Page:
FDA Action Alert: GSK and Alnylam
Pictured: FDA Headquarters, iStock, Grandbrothers
This week, GSK is expecting a verdict for its myelofibrosis candidate momelotinib and Alnylam will make the case for patisiran in cardiomyopathy of ATTR amyloidosis.
Alnylam Looks to Make Patisiran’s Case in Second Indication
On September 13, the FDA will convene its Cardiovascular and Renal Drugs Advisory Committee to discuss Alnylam’s supplemental New Drug Application (sNDA) for Onpattro (patisiran) in adults with cardiomyopathy of wild-type or hereditary transthyretin-mediated (ATTR) amyloidosis. The FDA’s verdict is due on October 8.
ATTR amyloidosis is a rare and progressive disease that arises when misfolded transthyretin proteins accumulate as amyloid fibrils in various organs throughout the body—including the nerves, gastrointestinal tract and heart—leading to dysfunction. In the heart, these amyloid clumps make the walls stiff and compromise its pumping function.
In its current application, which the FDA accepted in February 2023, Alnylam is proposing patisiran as a treatment for cardiomyopathy arising from transthyretin accumulation in the heart. The sNDA includes data from the Phase III APOLLO-B trial, a randomized, placebo-controlled and double-blinded study that demonstrated improvements in quality of life and functional capacity in patients following treatment with patisiran.
Patisiran was found to be safe in ATTR-cardiomyopathy patients in APOLLO-B, with most side effects being mild or moderate in severity. The overall adverse event profile was consistent with that established in prior clinical studies.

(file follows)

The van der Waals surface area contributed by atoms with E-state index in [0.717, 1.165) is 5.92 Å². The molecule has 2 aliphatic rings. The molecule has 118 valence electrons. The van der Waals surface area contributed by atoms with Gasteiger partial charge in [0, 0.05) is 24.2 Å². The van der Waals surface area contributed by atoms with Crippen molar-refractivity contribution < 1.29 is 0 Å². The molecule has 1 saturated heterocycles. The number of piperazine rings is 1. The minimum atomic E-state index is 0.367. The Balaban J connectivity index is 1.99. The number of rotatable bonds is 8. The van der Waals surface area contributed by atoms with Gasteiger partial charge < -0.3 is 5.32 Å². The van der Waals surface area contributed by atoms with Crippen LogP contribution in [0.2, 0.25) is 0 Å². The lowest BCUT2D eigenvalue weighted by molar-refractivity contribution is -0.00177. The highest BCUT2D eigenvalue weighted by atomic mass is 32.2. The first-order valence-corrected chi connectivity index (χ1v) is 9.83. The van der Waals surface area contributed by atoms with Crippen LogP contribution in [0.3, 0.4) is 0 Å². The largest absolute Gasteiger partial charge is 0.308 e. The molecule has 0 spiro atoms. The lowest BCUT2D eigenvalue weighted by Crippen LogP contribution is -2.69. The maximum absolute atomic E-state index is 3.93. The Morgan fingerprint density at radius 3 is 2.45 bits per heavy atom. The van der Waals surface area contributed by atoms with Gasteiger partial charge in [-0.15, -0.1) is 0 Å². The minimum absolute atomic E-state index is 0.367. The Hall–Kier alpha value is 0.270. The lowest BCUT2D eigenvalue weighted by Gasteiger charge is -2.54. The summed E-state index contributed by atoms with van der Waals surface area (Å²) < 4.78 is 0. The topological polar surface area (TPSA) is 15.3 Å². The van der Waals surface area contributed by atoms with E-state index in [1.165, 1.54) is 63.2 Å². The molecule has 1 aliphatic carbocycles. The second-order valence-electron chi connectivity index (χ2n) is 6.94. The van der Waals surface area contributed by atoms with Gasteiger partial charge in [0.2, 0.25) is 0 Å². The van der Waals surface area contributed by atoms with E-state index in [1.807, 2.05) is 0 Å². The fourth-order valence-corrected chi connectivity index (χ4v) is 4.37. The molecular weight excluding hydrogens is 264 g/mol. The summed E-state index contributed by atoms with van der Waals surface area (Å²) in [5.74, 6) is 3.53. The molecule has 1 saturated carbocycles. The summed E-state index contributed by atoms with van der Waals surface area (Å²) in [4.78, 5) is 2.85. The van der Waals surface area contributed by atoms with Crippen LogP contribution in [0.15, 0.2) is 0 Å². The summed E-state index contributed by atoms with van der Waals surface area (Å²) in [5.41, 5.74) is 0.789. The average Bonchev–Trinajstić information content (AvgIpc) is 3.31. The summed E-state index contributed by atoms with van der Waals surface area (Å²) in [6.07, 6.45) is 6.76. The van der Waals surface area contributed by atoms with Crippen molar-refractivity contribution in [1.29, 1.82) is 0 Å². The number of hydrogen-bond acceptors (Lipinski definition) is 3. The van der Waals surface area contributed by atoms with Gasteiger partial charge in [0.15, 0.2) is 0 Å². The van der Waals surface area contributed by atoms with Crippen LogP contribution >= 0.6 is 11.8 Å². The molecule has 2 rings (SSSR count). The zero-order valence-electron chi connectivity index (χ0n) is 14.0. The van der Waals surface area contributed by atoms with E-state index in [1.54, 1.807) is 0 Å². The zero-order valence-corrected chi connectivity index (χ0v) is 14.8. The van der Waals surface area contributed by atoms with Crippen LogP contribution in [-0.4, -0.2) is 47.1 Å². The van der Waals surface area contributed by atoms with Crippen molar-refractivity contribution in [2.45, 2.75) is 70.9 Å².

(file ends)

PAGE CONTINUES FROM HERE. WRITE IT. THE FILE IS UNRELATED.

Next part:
Patisiran—marketed in the U.S. as Onpattro in polyneuropathy of hereditary ATTR amyloidosis—is an injectable double-stranded siRNA therapeutic that works by binding to messenger RNA encoding transthyretin and tagging it for destruction, which results in an overall lower level of the protein in the body.
This mechanism of action won Onpattro the FDA’s approval in August 2018 for hereditary ATTR amyloidosis polyneuropathy, making it the first-ever RNA interference therapeutic to secure the regulator’s authorization.
GSK Awaits Momelotinib Verdict in Myelofibrosis After Delay
Following a three-month delay to review new information, the FDA is expected to release its decision on GSK’s NDA for momelotinib as a treatment for myelofibrosis patients with anemia by September 16.
Momelotinib is an investigational medication that has a “novel mechanism of action,” inhibiting three signaling pathways: the JAK1 and JAK2 pathways and the activin receptor type I (ACVR1) cascade, according to a GSK press release announcing the delay. The molecule was most recently developed by California biotech Sierra Oncology, which was acquired by GSK for $1.9 billion in April 2022.
By silencing the JAK1 and JAK2 pathways, momelotinib eases symptoms of splenomegaly and elicits improvements in the patients’ constitution. This is complemented by its activity along the ACVR1 cascade, potentially lowering levels of the hepcidin protein, which is elevated in myelofibrosis and contributes to anemia.
The FDA first accepted GSK’s NDA in August 2022 and set an initial target action date of June 16, 2023. On the day of the deadline, the regulator announced it would need three more months to evaluate new data.
GSK supported momelotinib’s regulatory bid with data from the Phase III MOMENTUM trial, which showed that the candidate met its primary efficacy endpoint, reducing Total Symptom Score after 24 weeks of treatment by at least 50%. Momelotinib likewise aced its secondary efficacy metrics, including transfusion independence and splenic response rate.
The company presented these 48-week data in December 2022 at the 64th American Society of Hematology (ASH) Annual Meeting.